The unique game design inspired game publishers to be innovative rather than conservative, and encouraged them to speculate on game designs that broke from existing genres. Pac-Man introduced an element of humor into video games that designers sought to imitate, and appealed to a wider demographic than the teenage boys who flocked to the action-oriented games.

Pac-Mans success in North America took competitors and distributors completely by surprise in 1980. Marketing executives who saw Pac-Man at a trade show prior to release completely overlooked the game (along with the now classic Defender), while they looked to a racing car game called Rally-X as the game to outdo that year.[18] The appeal of Pac-Man was such that the game caught on immediately with the public; it quickly became far more popular than anything seen in the game industry up to that point. Pac-Man outstripped Asteroids as the best-selling arcade game of the time,[19] and would go on to sell over 350,000 units.[20]

Pac-Man went on to become an icon of video game culture during the 1980s, and a lot of Pac-Man merchandise was marketed with the character's image, from t-shirts and toys to hand-held video game imitations and even specially shaped pasta.[21] The Killer List of Videogames lists Pac-Man as the #1 video game on its "Top 10 Most Popular Video games" list.[22] Pac-Man, and other video games of the same general type, are often cited as an identifying cultural experience of Generation X, particularly its older members, sometimes called Baby Busters.

Localization

For the North American market, the name was changed from Puck Man to Pac-Man, as it was thought that vandals would be likely to change the P in "Puck" to an F, forming a common expletive.[23] Puck Man machines can be found throughout Europe.

When Midway released Pac-Man in the United States, the company also redesigned the cabinet's artwork, as the Namco-style artwork was more costly to mass produce. Puck Man was painted overall white featuring multicolored artwork on both sides with cheerful Pac-Man characters in different poses while Pac-Man was painted yellow, with simple artwork on both sides front and back.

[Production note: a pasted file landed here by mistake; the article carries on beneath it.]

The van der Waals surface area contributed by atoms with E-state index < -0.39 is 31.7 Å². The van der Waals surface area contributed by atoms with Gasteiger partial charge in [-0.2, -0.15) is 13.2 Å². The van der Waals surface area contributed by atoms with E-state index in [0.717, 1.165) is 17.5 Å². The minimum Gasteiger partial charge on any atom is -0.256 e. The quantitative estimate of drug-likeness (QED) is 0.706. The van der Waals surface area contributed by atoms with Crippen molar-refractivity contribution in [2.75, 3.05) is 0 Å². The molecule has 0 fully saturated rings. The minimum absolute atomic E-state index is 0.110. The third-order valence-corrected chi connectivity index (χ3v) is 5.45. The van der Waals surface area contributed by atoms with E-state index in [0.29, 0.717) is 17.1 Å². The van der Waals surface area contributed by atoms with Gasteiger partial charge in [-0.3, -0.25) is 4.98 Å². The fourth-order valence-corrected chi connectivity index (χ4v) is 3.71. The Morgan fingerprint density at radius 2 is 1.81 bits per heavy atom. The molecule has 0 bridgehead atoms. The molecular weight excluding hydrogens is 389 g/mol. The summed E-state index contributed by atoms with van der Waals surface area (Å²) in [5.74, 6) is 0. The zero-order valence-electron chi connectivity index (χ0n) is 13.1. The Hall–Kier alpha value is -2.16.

World Championship

On June 5, 2007, the first Pac-Man World Championship was held in New York City, which brought together ten competitors from eight countries to play the new Pac-Man Championship Edition just prior to its release on Xbox Live Arcade. The top two scorers, Robert Glashuettner of Austria and Carlos Daniel Borrego of Mexico, competed for the championship in a single five-minute round. Borrego was named Pac-Man World Champion and won an Xbox 360 console, specially decorated with Pac-Man artwork and signed by Tōru Iwatani.[24] [25]

Ports

Pac-Man is one of the few games to have been consistently rereleased for over two decades. In the 1980s, it was released for the Apple II series, Atari 2600, Atari 5200, the Atari 8-bit computers, IBM Personal Computer, Intellivision, Commodore 64, and Nintendo Entertainment System (1987 and 1990). For handheld games, it was released on the Game Boy (1991), Sega Game Gear (1991), and Neo Geo Pocket Color (1999), as well as Pac-Man: Special Color Edition for the Game Boy Color (1999), Pac-Man Collection for the Game Boy Advance (2001), and an unlockable in Pac 'n Roll for the Nintendo DS. However, it has been most widely distributed in Namco's long-running Namco Museum series, first for the PlayStation in 1996 and for many major consoles released since, as well as the handheld systems Game Boy Advance, PSP, and Nintendo DS. An Xbox 360 port was released via Xbox Live Arcade on August 9, 2006. Pac-Man is also available in its original form as part of the GameTap service. On September 12, 2006, a port was released for play on the popular iPod music player. Also avilable at iPhone and iPod touch, was released on July 9, 2008. There have been efforts to hack the preexisting Ms. Pac-Man cartridge (as well as other variants in the Pac-Man series) to create the original Pac-Man.[26]

Namco has repeatedly rereleased this game to arcades. In 2001, Namco released a 20-Year Reunion cabinet featuring Ms. Pac-Man and Galaga that permits the unlocking of Pac-Man for play. In 2005, Namco released a board openly featuring all three of the games on the 20-Year Reunion board in honor of Pac-Mans 25th Anniversary. The NES version later became a Classic NES Series title for the Game Boy Advance, and was also released for download via the Wii's Virtual Console service in May 2007.